tolerance, social support, and community and political
engagement." The Summary of findings is only three
pages, and is a quick, informative read.
Note: All the above links open new
pages in your browser, unlike other links in this
section. To return here, just close the new window. If
the above link to the Danah Boyd tome on MySpace has
gone AWOL, try this.
Our Help for New Web Surfers
page (55 Kb) is for those using Netscape, Internet Explorer or
Mosaic for the first few times. It is a tutorial explaining how
to get around, how to find a web page, how to make and use
bookmarks and favorites, how to print a web page, save it to
Searching the Internet: Parts I
and II (55 Kb), containing some Basic Considerations and
Automated Search Indexes, Subject Catalogs, Annotated
Directories, and Subject Guides. This page contains some very
good tips on using search engines, how to find what you want,
Privacy and Intellectual Property
Rights Index (55 Kb), links concerned with privacy,
intellectual property rights, copyrights, remedies, fair use,
myths, etc. Also contains Fair Information Principles and
Practices from the U.S. and Canada, and provides a hint of the
impending world-wide privacy crisis.
A Background Paper - Strategic
Planning for Information Technology and Telecommunications:
Exploiting Global Information Exchange in the 1990s and Beyond,
explores the background and context of computer and electronic
network use in the Information Age. As very significant amounts
of data and information are increasingly being developed and
exchanged by individuals, businesses and governments, a
strategic view of its importance is becoming necessary. Both the
amount of data and the speed with which it can be moved have the
potential to overtake those who are not now preparing to
participate in and exploit its use. As we switched from an
agricultural society to an industrialized society, we had
somewhere between 100 and 200 years. In this century alone (and
mainly in the last half) we have seen infrastructure and
technology developments which have profoundly affected our
.. the National proliferation of conventional
and nuclear electric power and telephone services,
.. the emergence of network broadcast radio and
television services, and
.. the internal combustion engine, the
automobile and the Interstate highway system, to name only a few.
Other technologies (all developed in the last 50 years) have
revolutionized our ways of thinking and living. The jet engine,
supersonic flight, rocket propulsion, space travel and satellites
come to mind, along with the defeat of many communicable diseases,
the use of ultrasound, heart surgery, organ transplants and
electronic medical scanning procedures. The development of the
transistor, the microwave oven, digital watches and calculators,
lasers and, of course, the advent of nuclear armament have also
occurred during that time. The office copier, facsimile machine
and the cellular telephone come to mind in communications; credit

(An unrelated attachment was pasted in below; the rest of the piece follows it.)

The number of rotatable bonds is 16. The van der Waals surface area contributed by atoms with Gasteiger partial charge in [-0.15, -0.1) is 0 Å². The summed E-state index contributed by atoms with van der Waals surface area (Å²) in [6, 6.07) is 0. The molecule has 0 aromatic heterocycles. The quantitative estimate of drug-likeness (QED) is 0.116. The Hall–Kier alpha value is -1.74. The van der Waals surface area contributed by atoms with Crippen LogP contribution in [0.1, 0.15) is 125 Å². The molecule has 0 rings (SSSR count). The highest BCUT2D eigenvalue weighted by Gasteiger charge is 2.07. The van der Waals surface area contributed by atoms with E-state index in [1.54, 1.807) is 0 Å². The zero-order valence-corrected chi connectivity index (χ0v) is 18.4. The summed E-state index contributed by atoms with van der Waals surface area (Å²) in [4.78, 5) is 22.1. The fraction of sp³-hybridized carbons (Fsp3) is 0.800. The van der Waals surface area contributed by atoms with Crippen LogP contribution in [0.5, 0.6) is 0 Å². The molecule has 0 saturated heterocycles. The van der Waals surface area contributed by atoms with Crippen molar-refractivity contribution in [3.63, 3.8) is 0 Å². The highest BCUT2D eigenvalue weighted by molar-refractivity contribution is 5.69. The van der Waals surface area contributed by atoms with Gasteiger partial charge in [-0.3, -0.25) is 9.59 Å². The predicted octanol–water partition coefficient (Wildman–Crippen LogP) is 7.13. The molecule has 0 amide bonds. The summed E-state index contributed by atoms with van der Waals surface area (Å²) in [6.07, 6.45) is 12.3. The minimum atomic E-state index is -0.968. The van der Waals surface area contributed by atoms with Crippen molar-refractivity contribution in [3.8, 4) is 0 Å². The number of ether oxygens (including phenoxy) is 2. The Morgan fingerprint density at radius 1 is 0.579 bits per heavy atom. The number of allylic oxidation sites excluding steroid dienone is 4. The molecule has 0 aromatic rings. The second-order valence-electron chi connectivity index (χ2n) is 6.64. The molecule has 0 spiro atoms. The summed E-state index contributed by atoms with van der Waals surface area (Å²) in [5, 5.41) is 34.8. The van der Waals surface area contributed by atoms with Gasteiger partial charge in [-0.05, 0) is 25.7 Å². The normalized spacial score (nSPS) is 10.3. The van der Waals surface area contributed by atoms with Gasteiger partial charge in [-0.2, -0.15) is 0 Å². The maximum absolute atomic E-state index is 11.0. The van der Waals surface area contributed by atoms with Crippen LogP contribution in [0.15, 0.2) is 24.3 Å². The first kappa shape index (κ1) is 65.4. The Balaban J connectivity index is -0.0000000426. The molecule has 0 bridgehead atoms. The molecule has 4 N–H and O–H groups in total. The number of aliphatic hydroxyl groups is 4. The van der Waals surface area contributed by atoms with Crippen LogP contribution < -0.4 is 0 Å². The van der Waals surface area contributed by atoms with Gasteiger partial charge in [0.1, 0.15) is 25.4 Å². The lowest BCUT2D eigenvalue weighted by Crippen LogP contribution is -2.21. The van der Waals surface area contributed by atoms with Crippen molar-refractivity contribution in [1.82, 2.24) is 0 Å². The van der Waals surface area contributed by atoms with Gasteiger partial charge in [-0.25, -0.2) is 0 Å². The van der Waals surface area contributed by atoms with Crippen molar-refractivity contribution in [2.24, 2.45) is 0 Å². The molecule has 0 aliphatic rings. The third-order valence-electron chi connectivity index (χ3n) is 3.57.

cards, automatic teller machines and electronic data interchange
come to mind in the conduct of commerce. But the development and
networked use of the general-purpose stored-program computer may
have been the most significant development of the period.
Finally, here are a few external links to miscellaneous
reference and other services that I or others have found
helpful. These external links will open a new window in
your browser. To return here, just close the new window. These
are not endorsements, of course. This is just an informal
list of websites and software found helpful by me and others for
our purposes. You should do your own due diligence in
selecting all software you use.
Dictionary Search provides a quick definition and
links to that word in many dictionaries, some of them
specialized; also provides links to a reverse dictionary,
translation services, provision of word lists from word
provides a dictionary and thesaurus combined, audio
pronunciations, quick definitions from lots of sources (and
with links for more complete definitions when you want to
pursue meaning in greater depth). Memidex
also provides a handy "word definitions on-the-fly" feature
(called a dictionary bookmarklet) that allows you to
highlight a word on a web page and click for an instant
on-screen definition. Delightful.
Thesaurus - Roget's Thesaurus [free lists of
synonyms, antonyms, etc., with premium content for paid
Encyclopedia - Wikipedia [free encyclopedia, frequently
updated, comprehensive, includes slang and street terms,
Mailing lists - Internet Scout Report [contains free
reliable, interesting and helpful information on a timely
Web page trinkets - FavIcon and WebCounter
[These help to add your own icon to a web page like the in the address bar in this page above, and to
display a count of the number of visitors to your web page
like the one at the bottom of this page. Both contain
instructions and examples.]
Screen Capture - ScreenHunter is free and reasonably easy
to use to capture a .JPG or other format image of whatever is
on your screen.
SpeedTyping is a real time saver. You
enter abbreviations in the phrase book; then every time you
type that abbreviation it expands to whatever you want. It